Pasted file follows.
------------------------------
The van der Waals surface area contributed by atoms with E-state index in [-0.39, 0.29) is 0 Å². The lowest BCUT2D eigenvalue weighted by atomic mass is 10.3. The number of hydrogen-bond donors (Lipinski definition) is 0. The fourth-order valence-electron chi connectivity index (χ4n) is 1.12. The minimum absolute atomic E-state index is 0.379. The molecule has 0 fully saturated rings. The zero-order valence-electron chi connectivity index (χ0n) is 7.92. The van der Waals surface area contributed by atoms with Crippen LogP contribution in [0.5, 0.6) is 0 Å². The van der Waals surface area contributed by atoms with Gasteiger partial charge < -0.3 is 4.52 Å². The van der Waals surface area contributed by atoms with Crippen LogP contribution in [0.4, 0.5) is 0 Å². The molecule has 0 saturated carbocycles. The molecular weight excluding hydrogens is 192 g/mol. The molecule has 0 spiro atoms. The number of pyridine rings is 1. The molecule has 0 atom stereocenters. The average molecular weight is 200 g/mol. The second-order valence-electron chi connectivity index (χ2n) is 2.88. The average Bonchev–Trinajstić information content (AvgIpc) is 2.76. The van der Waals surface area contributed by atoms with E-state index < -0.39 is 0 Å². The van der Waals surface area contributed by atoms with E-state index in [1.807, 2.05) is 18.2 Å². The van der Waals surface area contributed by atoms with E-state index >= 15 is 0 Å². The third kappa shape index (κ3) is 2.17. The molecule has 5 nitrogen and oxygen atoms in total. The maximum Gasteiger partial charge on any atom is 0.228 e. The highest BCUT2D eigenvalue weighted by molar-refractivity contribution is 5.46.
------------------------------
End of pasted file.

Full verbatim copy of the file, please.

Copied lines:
The van der Waals surface area contributed by atoms with E-state index in [-0.39, 0.29) is 0 Å². The lowest BCUT2D eigenvalue weighted by atomic mass is 10.3. The number of hydrogen-bond donors (Lipinski definition) is 0. The fourth-order valence-electron chi connectivity index (χ4n) is 1.12. The minimum absolute atomic E-state index is 0.379. The molecule has 0 fully saturated rings. The zero-order valence-electron chi connectivity index (χ0n) is 7.92. The van der Waals surface area contributed by atoms with Crippen LogP contribution in [0.5, 0.6) is 0 Å². The van der Waals surface area contributed by atoms with Gasteiger partial charge < -0.3 is 4.52 Å². The van der Waals surface area contributed by atoms with Crippen LogP contribution in [0.4, 0.5) is 0 Å². The molecule has 0 saturated carbocycles. The molecular weight excluding hydrogens is 192 g/mol. The molecule has 0 spiro atoms. The number of pyridine rings is 1. The molecule has 0 atom stereocenters. The average molecular weight is 200 g/mol. The second-order valence-electron chi connectivity index (χ2n) is 2.88. The average Bonchev–Trinajstić information content (AvgIpc) is 2.76. The van der Waals surface area contributed by atoms with E-state index < -0.39 is 0 Å². The van der Waals surface area contributed by atoms with E-state index in [1.807, 2.05) is 18.2 Å². The van der Waals surface area contributed by atoms with E-state index >= 15 is 0 Å². The third kappa shape index (κ3) is 2.17. The molecule has 5 nitrogen and oxygen atoms in total. The maximum Gasteiger partial charge on any atom is 0.228 e. The highest BCUT2D eigenvalue weighted by molar-refractivity contribution is 5.46.